When prototyping HWA comic printed copy I did a bunch of research on non-adhesive book binding. I happened upon Carmencho Arregui's cross structure binding (CSB) information page and wanted to try it out. I ended up going with CSB "linked".
There were more end-photos online than WIP-photos, so I've documented WIP below in case anyone wants to try it out for their own DIY zine/book/project some day! The flexibility and customization of this book binding approach is super cool!
Printing and folding each signature
I load the paper and print it off of my Brother HL-22700DW b/w laser printer. This part is pretty time consuming because of the waiting and paper stock swapping. I also shake the toner when it starts getting patchy (IDK if this helps or makes it worse) and reset my printer toner sensor a bunch because the printer lies to you about toner levels!
Poking sewing holes into each signature
I lay the signature open and overlay a hole "template" (a regular piece of paper with measured hole spacing) to punch through. I've used my carpet or a thick sweater underneath to do the stabbing.
Scoring and cutting slits into the front cover
I designed my CSB to have 9 slots for the arms to pass through. I don't think there's a set rule for how many to have, though I assume that more "cross linking" you have, the more stability/structure you'll have.
Score where the spine will bend
Scoring and cutting arms on the back cover
For the backcover I score it first where the bend points will be.
After a lot of trial and error, I learned to put 1 more score in the arm part to relieve bending stress later on. Though this has its pros/cons.
The back cover has the "arms" that will link into the front cover. I have 3 arms, which correspond to the "slots" in the front cover.
Linking the front and back cover together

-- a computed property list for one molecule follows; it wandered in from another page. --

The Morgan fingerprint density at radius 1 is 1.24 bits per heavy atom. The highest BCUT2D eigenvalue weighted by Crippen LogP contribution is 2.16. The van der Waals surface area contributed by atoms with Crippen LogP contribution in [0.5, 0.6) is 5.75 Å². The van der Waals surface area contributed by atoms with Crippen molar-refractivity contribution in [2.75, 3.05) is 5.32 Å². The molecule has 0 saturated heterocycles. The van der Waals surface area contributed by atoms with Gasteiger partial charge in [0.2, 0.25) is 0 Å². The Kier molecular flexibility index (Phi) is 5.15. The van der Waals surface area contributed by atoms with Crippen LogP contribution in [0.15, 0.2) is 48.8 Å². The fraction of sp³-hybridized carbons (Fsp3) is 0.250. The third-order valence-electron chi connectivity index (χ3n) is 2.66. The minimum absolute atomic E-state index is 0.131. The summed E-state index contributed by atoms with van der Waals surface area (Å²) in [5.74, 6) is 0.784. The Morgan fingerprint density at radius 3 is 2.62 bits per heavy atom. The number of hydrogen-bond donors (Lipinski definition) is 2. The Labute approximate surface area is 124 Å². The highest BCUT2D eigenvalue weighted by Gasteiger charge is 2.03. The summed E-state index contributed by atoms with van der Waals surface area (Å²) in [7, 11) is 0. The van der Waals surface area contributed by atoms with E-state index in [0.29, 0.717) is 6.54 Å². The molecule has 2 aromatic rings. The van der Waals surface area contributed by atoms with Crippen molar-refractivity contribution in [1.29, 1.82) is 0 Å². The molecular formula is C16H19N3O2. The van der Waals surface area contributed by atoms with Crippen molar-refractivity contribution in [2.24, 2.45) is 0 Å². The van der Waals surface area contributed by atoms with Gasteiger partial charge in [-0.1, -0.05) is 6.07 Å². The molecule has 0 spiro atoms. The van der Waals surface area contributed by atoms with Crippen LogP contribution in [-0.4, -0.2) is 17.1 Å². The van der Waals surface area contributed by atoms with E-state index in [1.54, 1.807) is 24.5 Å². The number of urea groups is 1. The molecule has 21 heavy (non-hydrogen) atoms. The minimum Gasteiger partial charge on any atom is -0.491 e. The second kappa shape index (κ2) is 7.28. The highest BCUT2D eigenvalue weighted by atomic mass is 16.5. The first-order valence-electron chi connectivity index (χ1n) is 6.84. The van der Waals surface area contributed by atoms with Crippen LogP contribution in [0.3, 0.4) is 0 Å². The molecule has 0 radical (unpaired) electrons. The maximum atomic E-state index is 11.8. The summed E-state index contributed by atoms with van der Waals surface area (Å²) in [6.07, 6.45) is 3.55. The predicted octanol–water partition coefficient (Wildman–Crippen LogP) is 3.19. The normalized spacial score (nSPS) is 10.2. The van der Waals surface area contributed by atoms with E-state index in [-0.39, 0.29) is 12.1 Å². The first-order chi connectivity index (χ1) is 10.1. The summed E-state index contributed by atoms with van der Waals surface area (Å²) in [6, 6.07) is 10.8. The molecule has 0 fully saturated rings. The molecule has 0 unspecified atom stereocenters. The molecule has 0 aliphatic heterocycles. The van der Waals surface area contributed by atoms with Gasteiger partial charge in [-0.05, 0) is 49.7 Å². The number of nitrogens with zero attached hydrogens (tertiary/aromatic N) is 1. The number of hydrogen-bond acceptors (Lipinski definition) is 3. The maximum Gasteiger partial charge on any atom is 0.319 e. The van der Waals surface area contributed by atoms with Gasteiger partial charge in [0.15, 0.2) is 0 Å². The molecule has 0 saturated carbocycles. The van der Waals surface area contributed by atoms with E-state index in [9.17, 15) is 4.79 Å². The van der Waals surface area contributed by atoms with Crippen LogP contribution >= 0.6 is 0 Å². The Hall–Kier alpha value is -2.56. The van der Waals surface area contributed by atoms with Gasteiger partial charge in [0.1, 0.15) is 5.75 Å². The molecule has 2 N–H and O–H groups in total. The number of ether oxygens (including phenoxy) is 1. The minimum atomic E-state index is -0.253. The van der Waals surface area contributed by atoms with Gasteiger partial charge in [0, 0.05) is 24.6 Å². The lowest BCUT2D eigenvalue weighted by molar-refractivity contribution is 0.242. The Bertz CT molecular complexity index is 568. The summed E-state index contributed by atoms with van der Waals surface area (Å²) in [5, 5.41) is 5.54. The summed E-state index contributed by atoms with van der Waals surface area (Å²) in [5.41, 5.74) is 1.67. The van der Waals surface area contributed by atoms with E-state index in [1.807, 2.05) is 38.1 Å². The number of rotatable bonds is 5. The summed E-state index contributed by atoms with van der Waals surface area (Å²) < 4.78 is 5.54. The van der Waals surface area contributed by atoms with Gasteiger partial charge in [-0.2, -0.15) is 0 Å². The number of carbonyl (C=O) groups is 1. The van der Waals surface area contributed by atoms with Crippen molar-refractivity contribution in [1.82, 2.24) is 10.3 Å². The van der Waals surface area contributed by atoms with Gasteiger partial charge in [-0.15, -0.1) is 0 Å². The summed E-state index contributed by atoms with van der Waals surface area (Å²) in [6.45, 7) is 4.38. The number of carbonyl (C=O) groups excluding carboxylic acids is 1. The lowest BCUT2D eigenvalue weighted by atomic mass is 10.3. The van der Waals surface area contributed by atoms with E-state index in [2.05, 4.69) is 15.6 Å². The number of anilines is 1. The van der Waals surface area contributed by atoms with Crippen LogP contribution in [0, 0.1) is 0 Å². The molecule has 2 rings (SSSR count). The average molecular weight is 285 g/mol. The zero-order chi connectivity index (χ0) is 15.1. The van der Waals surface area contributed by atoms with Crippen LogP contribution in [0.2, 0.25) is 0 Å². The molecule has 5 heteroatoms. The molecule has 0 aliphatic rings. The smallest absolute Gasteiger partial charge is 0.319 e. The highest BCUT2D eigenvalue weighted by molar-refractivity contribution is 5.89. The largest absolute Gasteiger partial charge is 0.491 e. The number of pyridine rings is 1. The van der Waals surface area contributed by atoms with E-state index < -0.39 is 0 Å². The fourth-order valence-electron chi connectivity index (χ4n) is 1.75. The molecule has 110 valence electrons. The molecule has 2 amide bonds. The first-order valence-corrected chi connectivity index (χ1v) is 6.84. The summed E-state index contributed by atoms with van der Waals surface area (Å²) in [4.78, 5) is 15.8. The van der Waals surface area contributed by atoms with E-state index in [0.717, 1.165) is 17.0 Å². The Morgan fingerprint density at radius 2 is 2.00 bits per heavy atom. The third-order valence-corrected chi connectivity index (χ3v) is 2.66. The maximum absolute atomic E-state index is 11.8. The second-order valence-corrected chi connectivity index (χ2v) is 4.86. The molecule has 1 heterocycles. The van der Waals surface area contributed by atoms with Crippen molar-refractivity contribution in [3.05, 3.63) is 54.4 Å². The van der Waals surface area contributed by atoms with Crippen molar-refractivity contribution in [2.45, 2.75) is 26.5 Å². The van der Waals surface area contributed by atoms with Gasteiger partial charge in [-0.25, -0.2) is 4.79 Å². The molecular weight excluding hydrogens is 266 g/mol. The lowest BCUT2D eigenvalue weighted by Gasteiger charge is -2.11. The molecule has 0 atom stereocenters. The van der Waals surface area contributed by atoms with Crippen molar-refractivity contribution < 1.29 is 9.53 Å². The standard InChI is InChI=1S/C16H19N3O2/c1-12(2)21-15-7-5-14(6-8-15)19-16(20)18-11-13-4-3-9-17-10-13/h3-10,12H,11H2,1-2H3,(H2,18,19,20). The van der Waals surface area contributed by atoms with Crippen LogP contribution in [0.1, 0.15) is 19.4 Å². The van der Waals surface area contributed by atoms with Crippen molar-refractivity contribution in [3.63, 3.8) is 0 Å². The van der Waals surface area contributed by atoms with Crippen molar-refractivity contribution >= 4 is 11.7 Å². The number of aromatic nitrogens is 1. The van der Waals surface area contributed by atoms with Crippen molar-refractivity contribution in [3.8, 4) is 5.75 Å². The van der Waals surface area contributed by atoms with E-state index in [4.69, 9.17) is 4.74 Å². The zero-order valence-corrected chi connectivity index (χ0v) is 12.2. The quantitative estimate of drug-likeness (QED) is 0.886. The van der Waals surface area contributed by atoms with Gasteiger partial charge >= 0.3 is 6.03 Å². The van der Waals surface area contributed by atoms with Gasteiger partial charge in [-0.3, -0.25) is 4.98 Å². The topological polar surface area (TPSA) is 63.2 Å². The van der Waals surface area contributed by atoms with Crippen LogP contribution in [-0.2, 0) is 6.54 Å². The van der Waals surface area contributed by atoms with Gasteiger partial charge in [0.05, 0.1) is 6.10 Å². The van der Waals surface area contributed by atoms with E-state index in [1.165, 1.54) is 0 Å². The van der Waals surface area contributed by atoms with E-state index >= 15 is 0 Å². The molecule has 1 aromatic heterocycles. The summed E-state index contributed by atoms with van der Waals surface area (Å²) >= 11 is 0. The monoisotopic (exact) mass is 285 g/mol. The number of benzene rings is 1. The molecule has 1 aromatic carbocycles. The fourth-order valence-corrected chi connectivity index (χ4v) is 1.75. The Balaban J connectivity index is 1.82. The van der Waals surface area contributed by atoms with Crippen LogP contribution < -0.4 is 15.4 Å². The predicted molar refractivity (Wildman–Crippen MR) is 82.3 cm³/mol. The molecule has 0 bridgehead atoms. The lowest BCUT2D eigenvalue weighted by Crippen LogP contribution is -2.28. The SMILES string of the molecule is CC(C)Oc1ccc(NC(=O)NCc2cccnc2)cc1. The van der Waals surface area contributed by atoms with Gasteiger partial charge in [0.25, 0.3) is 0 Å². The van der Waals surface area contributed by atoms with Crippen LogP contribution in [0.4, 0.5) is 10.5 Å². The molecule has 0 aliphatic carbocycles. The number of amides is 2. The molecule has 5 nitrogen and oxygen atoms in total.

Slot the back cover into the first column of slots (the bottom edge of the book spine)
This is what the cover ends up looking like when flat. CSB is a no-glue bind but I ended up applying glue to the left-side where the back/front cover overlap (for extra stability)
This is what it looks on the inside.
I bend/pull the arms up because I have to sew the signatures to it.
I followed sewing 4 instructions from Carmencho's website. I used lineco's linen book binding thread since I had a bunch from a previous project. I've also used floss before as well (but did manage to tear up some thinner signatures when I used floss).
Lots of kettle stitch videos online for folks to follow. IMO the hardest thing about the sewing is to keeping my thread taunt without the thread tearing the signatures. This became easier with more practice.
After sewing the signatures to the arms, I tuck the arms into the next closest column of slots in the front cover's spine. This is where the arms tend to bend/crack, or slots tend to tear. My rec is to go slow and ease and pull gently.
The arms poke out at the top edge of the spine. Keep gently adjusting and pulling to get the closest/flushest fit between the cover/signatures. I found it easiest to do this with the cover flat on the table, signature perpendicular "in the air."
Finally I pass the arms through the final column of slots on the front cover.
The arms now end on the inside of the cover. I taped these down with washi tape, but yo you could leave them as.
Now we have a bound book (that still needs to be trimmed)!
Trim the book
I invested in a Durodex 200DX based on Wai's recommendation/research. The cutter also leaves some indents from compression, so stack some extra paper above/below to decrease the indents. My book barely fits in the cutter, so it was hard to see where the laser cutter-line was hitting the book for accurate measuring.
Here's the final bunch! Wabisabi DIY scraggle!!!! It probably takes me ~2h to make each one.
- The coverstock I chose was extremely unforgiving! If I had the time I would have done more prototyping/testing with different paper stocks.
- When linking the arms into the slots there was a lot of unintended creasing, tearing, etc. to contend with. Adding an extra score in the arm was a good hack, but sometimes that extra score line would get "caught" in the slots.
- This method would be really nice to put a "softcover" wrap on any signature to make it look a bit fancier and more protected. If not for my need to have different coloured signatures, I'd condense signatures together so that there's less sewing to do.
- Since there is no glue on the spine (it's like... a floating spine?), I found that my spine would get crushed in trimming. C'est la vie!